A Saints victory over the Falcons won’t happen unless these things do
By John Hendrix
As the New Orleans Saints (1-4) prepare to take on the unbeaten Atlanta Falcons (5-0), it proves to be a pivotal game for both squads. The Falcons can increase their early grasp on the NFC South race with a victory, and the Saints could actually benefit tremendously from an upset of a better team.
In order for the Saints to have any chance of winning Thursday Night Football, a game in which sees them as underdogs by 3 points, there are several crucial pieces that have to show up and result in some of their best football.
Be the real secondary
If there’s one player the Saints defense need back at full strength, it’s Keenan Lewis. This unit had so many high hopes entering the season. After all, how could you not? You arguably landed one of the CFL’s top prospects in Delvin Breaux, signed a free agent cornerback in Brandon Browner who just won back-to-back Super Bowls with different clubs, and had Lewis in place with your safety rotation of Jairus Byrd and Kenny Vaccaro in place.
With the familiar duo of Julio Jones and Roddy White entering the picture tonight, coverage is likely the number one priority. At this point, you can’t rely on the Saints defense to generate a threatening pass rush. The team trusts Breaux enough to let him be by himself, and while we’ve seen that plenty of times, the other players simply need to play up a level.
Unleash your weaponry
Against Dallas, we finally saw a glimpse of what the New Orleans Saints got during the offseason when they opted to sign the C.J. Spiller. In the game against the Eagles, Spiller touched the ball a whopping 5 times, and finished with 2 total yards. Spiller’s lack of reps are frustrating to many. You didn’t spend $16 million acquiring a player to ride the bench. Spiller can run more routes than just a wheel and screen. Find a way to get him involved in the play-calling, and I promise that the team will reap the benefits.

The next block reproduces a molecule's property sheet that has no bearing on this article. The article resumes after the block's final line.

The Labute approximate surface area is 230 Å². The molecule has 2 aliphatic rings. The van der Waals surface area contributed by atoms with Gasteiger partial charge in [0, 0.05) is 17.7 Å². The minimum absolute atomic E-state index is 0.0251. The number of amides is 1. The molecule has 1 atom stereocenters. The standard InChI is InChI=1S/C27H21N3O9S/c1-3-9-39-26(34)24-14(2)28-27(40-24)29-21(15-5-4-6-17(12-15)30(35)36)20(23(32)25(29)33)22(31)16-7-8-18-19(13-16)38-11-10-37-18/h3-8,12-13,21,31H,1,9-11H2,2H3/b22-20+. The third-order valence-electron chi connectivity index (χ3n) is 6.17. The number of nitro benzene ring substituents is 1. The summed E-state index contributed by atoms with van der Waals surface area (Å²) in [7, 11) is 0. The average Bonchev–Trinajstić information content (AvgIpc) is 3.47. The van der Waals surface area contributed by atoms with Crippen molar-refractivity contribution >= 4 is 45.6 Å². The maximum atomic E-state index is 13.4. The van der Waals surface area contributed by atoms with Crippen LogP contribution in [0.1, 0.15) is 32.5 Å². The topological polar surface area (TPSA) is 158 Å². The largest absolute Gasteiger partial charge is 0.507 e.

The Falcons defense has been vulnerable to opposing running backs in the passing game. Darren Sproles (7-76), Shane Vereen (8-76), and Lance Dunbar (10-100) have all had successful games against the Dirty Birds, and Spiller should find similar success. If he’s not involved, then clearly play-calling is to blame.
Offensive line must be stellar
Let’s just call things for what it is. With the exception of Terron Armstead, the Saints offensive line play has been fairly atrocious through five weeks. Speaking of Armstead, he is needed desperately on Thursday night, but will miss another game. Peat will instantly find himself starting at left tackle, yet again.
Drew Brees is currently on pace to be sacked 53 times this season, as per ESPN. This unit has to keep him upright against a Falcons squad who only has 6 sacks this season, which is almost dead last in the league. Your starting rotation likely consists of Andrus Peat, Zach Strief, Senio Kelemete, Jahri Evans, and Max Unger. It could be a long night for Brees if this unit doesn’t come together to open lanes, protect their quarterback, and just elevate their overall play. On the other hand, the receivers must get separation.
Take care of the ball
New Orleans currently has a -5 turnover differential, thanks largely in part to 10 turnovers. For some perspective, that’s third most in the league behind Indianapolis (12) and Detroit (15). I don’t exactly remember a Sean Payton team that’s had as much trouble as holding onto the ball, tied for the league lead in fumbles (6) with Detroit and Cleveland.
Just when the Saints looked to get back into last week’s game, turnovers absolutely killed them. It’s also a domino effect, as your defense ends up getting gassed because of it. That’s why I didn’t blame them, despite them yielding over 500 yards of total offense to the Eagles.
Do something you haven’t been doing
If there’s been one thing missing from the New Orleans Saints attack, it’s a killer instinct. It’s just been difficult to find points for Sean Payton’s squad. Let this tweet from Times-Picayune columnist Katherine Terrell set the tone.
Whether you chalk this up to lack of playmakers, bad play-calling, or whatever other reason you can come up with, the proof is in the numbers. This once potent offense isn’t taken seriously like it used to be. Against the league’s 2nd highest scoring offense (32.4 points per game), you’re going to need to channel the inner Saints of years past.
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